Regardless of this being a scam, if you would like additional assurance that your site has not been compromised due to this scam, you can follow our guide to cleaning a hacked site or utilize Wordfence Care or Response to do a complete site audit as well as around the clock security monitoring and unlimited site cleanings if your site ever is compromised. Both these products include hands-on support in case you need further assistance.

This article was written by Topher Tebow, a former Wordfence Threat Researcher.

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  • I had the same scam email sent through my website's contact form and completely ignored it. I also reported it to the FBI's Cyber Crimes section. Unfortunately, some people will fall for it in a panic and pay up.

    • Fear is definitely a common motivator in these types of campaigns. I'm glad to hear you caught it and reported it when you saw the email!

  • Checking the bitcoin address provided, no one has sent any bitcoin to it (thankfully) yet.

    • Hopefully it stays that way!

  • I'm so pleased to see this post. I actually received this email in Nov last year and it coincided with a downturn in my traffic, which I knew was seasonal, but still I had that lurking feeling that maybe this could have been real after all. I had done everything I could at the time of receiving to validate that my site was in fact ok. It's also when I upgraded to Wordfence premium! It's an awful feeling when these things turn up kin your inbox.

    • It can definitely be scary to see an email like this, but it's great that you were prepared!

  • Hi! I think that if a cybercriminal really has access to the database, he would send some evidence, for example, the table prefix in the database or some other that only the database admin could know. If the criminal submits inconsistent evidence or no evidence at all, it is obviously a hoax... Greetings

    • Unfortunately, people fall for these scams all the time. Hopefully by educating people, we can make the job of these scammers harder!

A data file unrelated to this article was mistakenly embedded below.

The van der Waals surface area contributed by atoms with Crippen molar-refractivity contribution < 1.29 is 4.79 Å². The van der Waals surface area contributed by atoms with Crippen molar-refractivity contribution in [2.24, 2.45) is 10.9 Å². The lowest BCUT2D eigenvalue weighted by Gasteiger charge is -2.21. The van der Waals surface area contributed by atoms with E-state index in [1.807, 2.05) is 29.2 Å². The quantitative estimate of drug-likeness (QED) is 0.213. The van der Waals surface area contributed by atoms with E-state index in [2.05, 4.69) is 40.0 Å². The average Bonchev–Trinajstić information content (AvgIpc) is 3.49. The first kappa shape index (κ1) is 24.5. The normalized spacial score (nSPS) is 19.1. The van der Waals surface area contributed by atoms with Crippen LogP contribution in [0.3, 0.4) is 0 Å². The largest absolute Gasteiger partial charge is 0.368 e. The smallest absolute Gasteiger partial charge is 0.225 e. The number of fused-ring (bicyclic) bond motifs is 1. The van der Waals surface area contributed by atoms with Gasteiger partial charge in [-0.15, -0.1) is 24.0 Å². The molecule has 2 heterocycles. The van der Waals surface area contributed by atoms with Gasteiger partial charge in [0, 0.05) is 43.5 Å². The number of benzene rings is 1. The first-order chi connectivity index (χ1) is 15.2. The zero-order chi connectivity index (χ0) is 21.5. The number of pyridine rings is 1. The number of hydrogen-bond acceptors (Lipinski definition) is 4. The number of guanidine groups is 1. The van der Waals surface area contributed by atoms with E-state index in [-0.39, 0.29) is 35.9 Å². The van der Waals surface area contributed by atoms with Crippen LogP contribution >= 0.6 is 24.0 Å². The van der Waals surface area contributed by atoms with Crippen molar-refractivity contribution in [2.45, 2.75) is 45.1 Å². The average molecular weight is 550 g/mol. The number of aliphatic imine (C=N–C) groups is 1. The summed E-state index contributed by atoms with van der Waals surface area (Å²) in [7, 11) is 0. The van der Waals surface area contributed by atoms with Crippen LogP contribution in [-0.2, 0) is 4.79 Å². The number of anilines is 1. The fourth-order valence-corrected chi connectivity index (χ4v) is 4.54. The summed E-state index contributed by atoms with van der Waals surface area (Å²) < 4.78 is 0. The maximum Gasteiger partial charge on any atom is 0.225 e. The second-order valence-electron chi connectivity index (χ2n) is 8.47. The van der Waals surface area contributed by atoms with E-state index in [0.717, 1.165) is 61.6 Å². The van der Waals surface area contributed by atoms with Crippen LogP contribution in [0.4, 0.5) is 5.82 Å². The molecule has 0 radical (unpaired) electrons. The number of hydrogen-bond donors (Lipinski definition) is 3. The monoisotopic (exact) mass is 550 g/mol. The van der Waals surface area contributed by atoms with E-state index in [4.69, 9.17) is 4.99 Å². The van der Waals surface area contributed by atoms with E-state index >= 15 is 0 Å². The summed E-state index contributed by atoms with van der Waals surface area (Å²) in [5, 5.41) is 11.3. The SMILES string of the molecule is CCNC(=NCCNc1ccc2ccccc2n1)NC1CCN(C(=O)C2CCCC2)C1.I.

• Yeah a customer of mine got it too on Saturday morning, totally panicked as you would expect. It was a little different for us as there seemed to be changes made to the website. Clicking on any link took us to a cookie popup which we didn't have on the site. Once accepted it went to a page where there were links to similar websites with similar names.
    I had a back up so just restored it, changed all passwords for Admins and installed 2FA. Seems to be ok now.

    • Hi Ruairi, thanks for the reply. It's great you had a backup to restore from and updated your Admin credentials and login requirements. I would also recommend updating your cPanel/SFTP passwords, as well as the database password, in case any of those were compromised.

  • Thank you so much for sharing this! I an a small business owner and I also got a comment with this extortion on my site. I can’t see that I’ve also been sent the actual extortion email, but having this popping up when you log in is of course very stressful!

    I already had Wordfence Premium in place so I ran a scan + changed the admin credentials.

    In case you are still looking further into this at Wordfence, I can provide the following information: the extortion comment on my site came from the IP adress, it was posted on October 22, 2022 at 23:55 in the name of a ”Tommy Dalley” and the email no-reply@tabelamalzemecim[.]com

  • Nice Info

  • Thanks for posting this.

    1. Did Team Wordfence incorporate the noted, malicious IPs into its IP-blocking database? How soon was action taken after the discovery and confirmation?

    2. When posting an article like this, it would be nice to know what action Team Wordfence took to help protect its customers' websites (e.g., add a section to your article, titled "Action Taken by Wordfence" or similar).

    Again, thank you.

    • In this case, the IP addresses in question deliver both legitimate and potentially malicious traffic, making a block on the addresses impractical and unjustified. They can, however, be used as an indicator along with other factors like the submitted email address to confirm if an email received was a part of this campaign. As far as action taken, when we became aware of the scam email, we chose to raise awareness by writing this post, in hopes that it will help our readers to avoid panic and stop them from sending money to a cybercriminal. As this campaign relies on email to spread its message, the best way to fight it is through email filtering.

      • Thanks, Topher!

        One final comment:

        We found this article by happenstance. So, as a suggestion, it would be helpful if you guys can push a special notification to your plugin when a severe and/or significant security breach has been identified or reported. The special notification can be a "one-liner" with a link to your related article or blog. A settings option can be added to the plugin as well to disable these special notifications.

        Details: https://prnt.sc/-hEyp9xdcXlp

        Again, thank you.

        • Hi AeroStar, thanks for the suggestion. In this case, an alert was not called for, as there is no breach involved. Essentially, what is going on here is a threat actor using scare tactics by submitting emails to site administrators, but with no actual breach or exploit attempts.